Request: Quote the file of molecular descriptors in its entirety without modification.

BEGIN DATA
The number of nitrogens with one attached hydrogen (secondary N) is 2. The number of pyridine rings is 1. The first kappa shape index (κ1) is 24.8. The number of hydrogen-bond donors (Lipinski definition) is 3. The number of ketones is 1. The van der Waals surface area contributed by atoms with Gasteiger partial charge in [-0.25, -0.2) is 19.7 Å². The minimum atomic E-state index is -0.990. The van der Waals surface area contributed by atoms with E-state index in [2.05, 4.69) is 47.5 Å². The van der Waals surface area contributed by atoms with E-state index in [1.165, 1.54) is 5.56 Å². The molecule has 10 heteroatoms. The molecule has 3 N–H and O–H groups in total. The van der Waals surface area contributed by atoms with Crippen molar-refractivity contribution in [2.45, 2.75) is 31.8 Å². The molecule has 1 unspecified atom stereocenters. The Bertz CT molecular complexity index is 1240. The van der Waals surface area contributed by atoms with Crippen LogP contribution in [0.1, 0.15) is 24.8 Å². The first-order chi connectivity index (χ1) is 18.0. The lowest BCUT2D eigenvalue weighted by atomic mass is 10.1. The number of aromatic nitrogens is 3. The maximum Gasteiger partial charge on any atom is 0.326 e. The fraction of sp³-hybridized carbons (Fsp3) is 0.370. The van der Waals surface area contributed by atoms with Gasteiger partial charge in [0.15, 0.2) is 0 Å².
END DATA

The number of nitrogens with one attached hydrogen (secondary N) is 2. The number of pyridine rings is 1. The first kappa shape index (κ1) is 24.8. The number of hydrogen-bond donors (Lipinski definition) is 3. The number of ketones is 1. The van der Waals surface area contributed by atoms with Gasteiger partial charge in [-0.25, -0.2) is 19.7 Å². The minimum atomic E-state index is -0.990. The van der Waals surface area contributed by atoms with E-state index in [2.05, 4.69) is 47.5 Å². The van der Waals surface area contributed by atoms with E-state index in [1.165, 1.54) is 5.56 Å². The molecule has 10 heteroatoms. The molecule has 3 N–H and O–H groups in total. The van der Waals surface area contributed by atoms with Crippen molar-refractivity contribution in [2.45, 2.75) is 31.8 Å². The molecule has 1 unspecified atom stereocenters. The Bertz CT molecular complexity index is 1240. The van der Waals surface area contributed by atoms with Crippen LogP contribution in [0.1, 0.15) is 24.8 Å². The first-order chi connectivity index (χ1) is 18.0. The lowest BCUT2D eigenvalue weighted by atomic mass is 10.1. The number of aromatic nitrogens is 3. The maximum Gasteiger partial charge on any atom is 0.326 e. The fraction of sp³-hybridized carbons (Fsp3) is 0.370. The van der Waals surface area contributed by atoms with Gasteiger partial charge in [0.15, 0.2) is 0 Å².